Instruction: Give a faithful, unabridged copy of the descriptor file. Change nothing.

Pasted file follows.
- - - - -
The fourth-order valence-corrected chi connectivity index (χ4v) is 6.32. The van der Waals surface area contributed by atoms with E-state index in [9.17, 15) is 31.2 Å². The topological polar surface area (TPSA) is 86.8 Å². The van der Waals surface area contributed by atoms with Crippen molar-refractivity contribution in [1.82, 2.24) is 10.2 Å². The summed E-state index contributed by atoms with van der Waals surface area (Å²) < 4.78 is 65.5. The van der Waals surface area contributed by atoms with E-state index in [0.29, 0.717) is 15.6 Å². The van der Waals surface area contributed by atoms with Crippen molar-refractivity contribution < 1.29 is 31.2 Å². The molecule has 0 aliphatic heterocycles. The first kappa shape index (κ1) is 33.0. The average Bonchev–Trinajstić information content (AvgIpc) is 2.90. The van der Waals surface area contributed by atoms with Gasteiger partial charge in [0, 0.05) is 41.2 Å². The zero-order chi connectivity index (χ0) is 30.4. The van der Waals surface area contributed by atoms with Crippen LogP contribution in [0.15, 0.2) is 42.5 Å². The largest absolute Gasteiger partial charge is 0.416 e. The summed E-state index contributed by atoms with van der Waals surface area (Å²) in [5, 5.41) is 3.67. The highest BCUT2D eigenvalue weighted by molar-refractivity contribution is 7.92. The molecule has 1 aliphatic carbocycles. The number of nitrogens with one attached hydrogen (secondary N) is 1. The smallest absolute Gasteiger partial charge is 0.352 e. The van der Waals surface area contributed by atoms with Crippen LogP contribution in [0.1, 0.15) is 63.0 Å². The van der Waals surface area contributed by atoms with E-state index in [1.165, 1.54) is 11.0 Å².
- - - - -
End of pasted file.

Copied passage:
The fourth-order valence-corrected chi connectivity index (χ4v) is 6.32. The van der Waals surface area contributed by atoms with E-state index in [9.17, 15) is 31.2 Å². The topological polar surface area (TPSA) is 86.8 Å². The van der Waals surface area contributed by atoms with Crippen molar-refractivity contribution in [1.82, 2.24) is 10.2 Å². The summed E-state index contributed by atoms with van der Waals surface area (Å²) < 4.78 is 65.5. The van der Waals surface area contributed by atoms with E-state index in [0.29, 0.717) is 15.6 Å². The van der Waals surface area contributed by atoms with Crippen molar-refractivity contribution < 1.29 is 31.2 Å². The molecule has 0 aliphatic heterocycles. The first kappa shape index (κ1) is 33.0. The average Bonchev–Trinajstić information content (AvgIpc) is 2.90. The van der Waals surface area contributed by atoms with Gasteiger partial charge in [0, 0.05) is 41.2 Å². The zero-order chi connectivity index (χ0) is 30.4. The van der Waals surface area contributed by atoms with Crippen LogP contribution in [0.15, 0.2) is 42.5 Å². The largest absolute Gasteiger partial charge is 0.416 e. The summed E-state index contributed by atoms with van der Waals surface area (Å²) in [5, 5.41) is 3.67. The highest BCUT2D eigenvalue weighted by molar-refractivity contribution is 7.92. The molecule has 1 aliphatic carbocycles. The number of nitrogens with one attached hydrogen (secondary N) is 1. The smallest absolute Gasteiger partial charge is 0.352 e. The van der Waals surface area contributed by atoms with Crippen LogP contribution in [0.1, 0.15) is 63.0 Å². The van der Waals surface area contributed by atoms with E-state index in [1.165, 1.54) is 11.0 Å².